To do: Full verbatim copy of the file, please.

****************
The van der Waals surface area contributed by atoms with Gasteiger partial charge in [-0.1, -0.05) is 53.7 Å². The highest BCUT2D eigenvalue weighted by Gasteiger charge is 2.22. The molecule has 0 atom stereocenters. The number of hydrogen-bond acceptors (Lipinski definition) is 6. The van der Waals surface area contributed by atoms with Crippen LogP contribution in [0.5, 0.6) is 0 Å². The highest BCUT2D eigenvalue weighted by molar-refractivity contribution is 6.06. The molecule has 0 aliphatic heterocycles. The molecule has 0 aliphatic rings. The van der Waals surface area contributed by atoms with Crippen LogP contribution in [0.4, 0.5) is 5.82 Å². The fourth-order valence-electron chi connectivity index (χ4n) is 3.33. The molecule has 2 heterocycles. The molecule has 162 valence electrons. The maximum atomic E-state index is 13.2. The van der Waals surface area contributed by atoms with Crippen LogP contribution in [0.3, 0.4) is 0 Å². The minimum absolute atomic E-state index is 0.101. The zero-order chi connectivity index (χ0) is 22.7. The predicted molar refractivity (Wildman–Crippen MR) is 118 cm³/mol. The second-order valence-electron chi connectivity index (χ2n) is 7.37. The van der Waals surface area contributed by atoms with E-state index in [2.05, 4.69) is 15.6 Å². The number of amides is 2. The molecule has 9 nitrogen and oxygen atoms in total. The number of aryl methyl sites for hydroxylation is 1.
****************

The van der Waals surface area contributed by atoms with Gasteiger partial charge in [-0.1, -0.05) is 53.7 Å². The highest BCUT2D eigenvalue weighted by Gasteiger charge is 2.22. The molecule has 0 atom stereocenters. The number of hydrogen-bond acceptors (Lipinski definition) is 6. The van der Waals surface area contributed by atoms with Crippen LogP contribution in [0.5, 0.6) is 0 Å². The highest BCUT2D eigenvalue weighted by molar-refractivity contribution is 6.06. The molecule has 0 aliphatic heterocycles. The molecule has 0 aliphatic rings. The van der Waals surface area contributed by atoms with Crippen LogP contribution in [0.4, 0.5) is 5.82 Å². The fourth-order valence-electron chi connectivity index (χ4n) is 3.33. The molecule has 2 heterocycles. The molecule has 162 valence electrons. The maximum atomic E-state index is 13.2. The van der Waals surface area contributed by atoms with Crippen LogP contribution in [0.3, 0.4) is 0 Å². The minimum absolute atomic E-state index is 0.101. The zero-order chi connectivity index (χ0) is 22.7. The predicted molar refractivity (Wildman–Crippen MR) is 118 cm³/mol. The second-order valence-electron chi connectivity index (χ2n) is 7.37. The van der Waals surface area contributed by atoms with E-state index in [2.05, 4.69) is 15.6 Å². The number of amides is 2. The molecule has 9 nitrogen and oxygen atoms in total. The number of aryl methyl sites for hydroxylation is 1.